Mr. de Persia of two hands, lighthanded and heavyhanded, one hand fleet and light, the other heavy and dark, wizard repairman of two stranger hands, you were just short of being a god. So get up and come back from wherever you, too, have vanished to. With your fleet hand you enameled, you laid in semiprecious stones, you crystallized, you filigreed, you silvered mirrors . . . (Come, the Restorer, I:12)
Chronologically, “Precious Door” comes first in the last train of stories that William Goyen was to write before he died in 1983. Like his other later tales produced on the brink of the end, this threshold story—though clearly the continuation of his previous work—indicates significant changes: the more acute bareness of style, the new driving urgency, and the intensity of feeling that are among the trademarks of Goyen’s last fiction.
More than ever, literature was not the goal for him but rather a means, a tool, and a vehicle to get to somewhere else and reach a place he had never been. Thus writing became both the experience and the record of a trip never taken before, the diary of a major journey within.
“Precious Door” was to give its name to Goyen’s last collection of stories, and the typescript that he sent me in 1983 did bear that title, but at Clarkson Potter (his last publisher), the editor of what was to be a posthumous book insisted to Goyen’s literary executor that she would publish only a volume of selected stories. Eventually this became Had I a Hundred Mouths (1985).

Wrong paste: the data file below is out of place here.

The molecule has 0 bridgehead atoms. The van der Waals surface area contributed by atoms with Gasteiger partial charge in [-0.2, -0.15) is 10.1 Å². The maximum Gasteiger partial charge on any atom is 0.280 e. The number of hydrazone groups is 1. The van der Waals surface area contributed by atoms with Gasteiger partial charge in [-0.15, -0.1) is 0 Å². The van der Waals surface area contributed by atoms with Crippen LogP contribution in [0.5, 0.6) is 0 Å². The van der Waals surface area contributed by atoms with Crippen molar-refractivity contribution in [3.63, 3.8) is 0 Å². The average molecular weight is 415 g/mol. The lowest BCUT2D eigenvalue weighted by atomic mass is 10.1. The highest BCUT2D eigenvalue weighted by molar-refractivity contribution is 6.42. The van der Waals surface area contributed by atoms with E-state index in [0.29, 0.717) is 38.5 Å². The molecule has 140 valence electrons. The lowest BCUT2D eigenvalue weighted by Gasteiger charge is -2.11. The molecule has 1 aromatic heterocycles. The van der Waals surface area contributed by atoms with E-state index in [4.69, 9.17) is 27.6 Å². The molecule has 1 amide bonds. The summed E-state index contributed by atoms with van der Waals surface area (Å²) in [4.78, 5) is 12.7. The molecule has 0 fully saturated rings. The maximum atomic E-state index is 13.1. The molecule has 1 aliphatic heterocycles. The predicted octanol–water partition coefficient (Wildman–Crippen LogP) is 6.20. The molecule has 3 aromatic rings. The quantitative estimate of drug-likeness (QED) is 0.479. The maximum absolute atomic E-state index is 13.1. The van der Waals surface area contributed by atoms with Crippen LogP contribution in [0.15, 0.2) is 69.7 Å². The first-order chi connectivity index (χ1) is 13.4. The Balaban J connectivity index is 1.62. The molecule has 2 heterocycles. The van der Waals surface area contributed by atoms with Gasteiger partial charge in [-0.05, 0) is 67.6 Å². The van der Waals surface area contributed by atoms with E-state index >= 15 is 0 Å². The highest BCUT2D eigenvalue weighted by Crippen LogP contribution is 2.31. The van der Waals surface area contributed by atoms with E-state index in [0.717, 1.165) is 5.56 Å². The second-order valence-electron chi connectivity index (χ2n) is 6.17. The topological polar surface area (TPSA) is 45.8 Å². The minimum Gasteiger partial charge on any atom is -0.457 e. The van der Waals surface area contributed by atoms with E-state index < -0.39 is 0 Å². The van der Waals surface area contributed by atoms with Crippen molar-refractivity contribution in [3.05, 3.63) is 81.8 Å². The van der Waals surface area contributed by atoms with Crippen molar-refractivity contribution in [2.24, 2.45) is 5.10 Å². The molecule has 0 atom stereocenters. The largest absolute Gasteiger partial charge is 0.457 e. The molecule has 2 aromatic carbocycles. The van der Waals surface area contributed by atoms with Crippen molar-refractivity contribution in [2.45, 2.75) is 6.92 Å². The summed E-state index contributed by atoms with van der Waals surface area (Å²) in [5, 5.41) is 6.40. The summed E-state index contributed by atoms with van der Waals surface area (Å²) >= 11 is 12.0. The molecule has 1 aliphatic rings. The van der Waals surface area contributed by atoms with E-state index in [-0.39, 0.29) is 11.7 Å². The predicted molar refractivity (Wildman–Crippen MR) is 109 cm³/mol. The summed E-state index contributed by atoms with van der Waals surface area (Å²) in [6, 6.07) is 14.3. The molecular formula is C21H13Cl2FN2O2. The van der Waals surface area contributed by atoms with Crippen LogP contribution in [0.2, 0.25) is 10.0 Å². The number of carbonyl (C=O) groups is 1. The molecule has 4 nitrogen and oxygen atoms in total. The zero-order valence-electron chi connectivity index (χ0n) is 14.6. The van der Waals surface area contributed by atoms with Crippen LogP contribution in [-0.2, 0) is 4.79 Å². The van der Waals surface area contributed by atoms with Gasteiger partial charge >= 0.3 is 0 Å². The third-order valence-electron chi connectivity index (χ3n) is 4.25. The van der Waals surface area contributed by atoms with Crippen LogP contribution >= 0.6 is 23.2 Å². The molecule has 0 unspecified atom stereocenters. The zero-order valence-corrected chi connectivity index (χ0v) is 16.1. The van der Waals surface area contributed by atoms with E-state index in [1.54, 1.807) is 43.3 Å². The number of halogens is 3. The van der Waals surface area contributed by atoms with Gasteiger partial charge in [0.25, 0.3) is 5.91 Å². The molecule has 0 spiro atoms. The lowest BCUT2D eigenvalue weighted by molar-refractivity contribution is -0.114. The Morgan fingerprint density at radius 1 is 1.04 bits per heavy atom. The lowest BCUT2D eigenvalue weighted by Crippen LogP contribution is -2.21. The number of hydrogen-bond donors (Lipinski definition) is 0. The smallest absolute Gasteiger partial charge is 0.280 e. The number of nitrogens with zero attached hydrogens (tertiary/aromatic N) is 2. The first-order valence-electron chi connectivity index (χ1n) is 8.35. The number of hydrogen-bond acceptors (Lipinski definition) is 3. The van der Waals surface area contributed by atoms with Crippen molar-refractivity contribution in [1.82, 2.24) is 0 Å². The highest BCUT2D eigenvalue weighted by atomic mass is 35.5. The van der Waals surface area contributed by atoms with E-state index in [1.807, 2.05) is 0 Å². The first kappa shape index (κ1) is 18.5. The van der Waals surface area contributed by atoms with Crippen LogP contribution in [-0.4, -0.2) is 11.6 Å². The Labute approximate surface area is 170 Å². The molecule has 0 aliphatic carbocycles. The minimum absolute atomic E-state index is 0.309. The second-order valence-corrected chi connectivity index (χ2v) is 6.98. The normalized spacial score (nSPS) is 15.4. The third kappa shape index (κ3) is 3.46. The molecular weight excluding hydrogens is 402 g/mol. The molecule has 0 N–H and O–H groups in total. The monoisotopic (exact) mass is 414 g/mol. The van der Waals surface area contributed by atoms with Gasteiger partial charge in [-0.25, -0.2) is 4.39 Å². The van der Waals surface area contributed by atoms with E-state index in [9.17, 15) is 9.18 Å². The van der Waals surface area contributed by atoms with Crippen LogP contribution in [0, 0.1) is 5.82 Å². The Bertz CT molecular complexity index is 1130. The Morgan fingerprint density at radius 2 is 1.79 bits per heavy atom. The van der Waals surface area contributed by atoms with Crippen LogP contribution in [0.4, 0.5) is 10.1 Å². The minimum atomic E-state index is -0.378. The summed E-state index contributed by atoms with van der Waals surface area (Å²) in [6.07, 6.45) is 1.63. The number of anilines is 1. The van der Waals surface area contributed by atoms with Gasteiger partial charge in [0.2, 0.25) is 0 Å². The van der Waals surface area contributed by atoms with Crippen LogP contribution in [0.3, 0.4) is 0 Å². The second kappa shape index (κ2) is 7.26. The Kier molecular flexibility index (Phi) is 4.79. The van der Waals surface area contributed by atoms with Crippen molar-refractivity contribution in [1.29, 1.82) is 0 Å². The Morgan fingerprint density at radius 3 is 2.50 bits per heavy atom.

In a letter dated January 24, 1978, Goyen wrote to me from New York:
I’ve finished a strange, apocalyptic story—it has moved me so deeply and strangely; it has come to me as a gift out of the mysteries, I suppose, since it is certainly not autobiographical. I have wept over it. I want you to see it. It is part of this strange new work that is coming to me, about the drunken nurseryman in the icebound greenhouse of glass; the dear Hermaphrodite named Arcadio (“Nature’s Quirk”) who is called Sideshow; the hideous insect that lived at the heart of a Venetian peach and leapt out at the eater who broke the fruit open and was lost in the flowering bushes of Venice where in the night it spun over the path of that same man a jewelled web that shone in the morning dew; and those two loving brothers who tried to kill each other. It is totally mine, has nothing to do with any other world, really my own Secret and to Hell with editors and publishers and reviewers and critics and booksellers. Fuck them all. I must find a way to live without them and make my stories only for myself.
This letter shows that originally, in Goyen’s mind, Arcadio (1983) and the new wave of stories that started coming to him in the late 1970s belonged to one and the same tide. There was obviously no definite border between the country of Arcadio (“Nature’s Quirk,” “Sideshow”) and the world of the other stories summed up in Goyen’s letter: “In the Icebound Hothouse,” “The Texas Principessa,” and “Precious Door.” Eventually, all that material in which this writer was immersed was to become differentiated and would divide itself, and be divided, into two separate works: the novel Arcadio, which Goyen saw only in proof sheets in the summer of 1983, and the posthumous volume of selected and new stories, Had I a Hundred Mouths, which replaced or usurped his own intended collection of new stories only.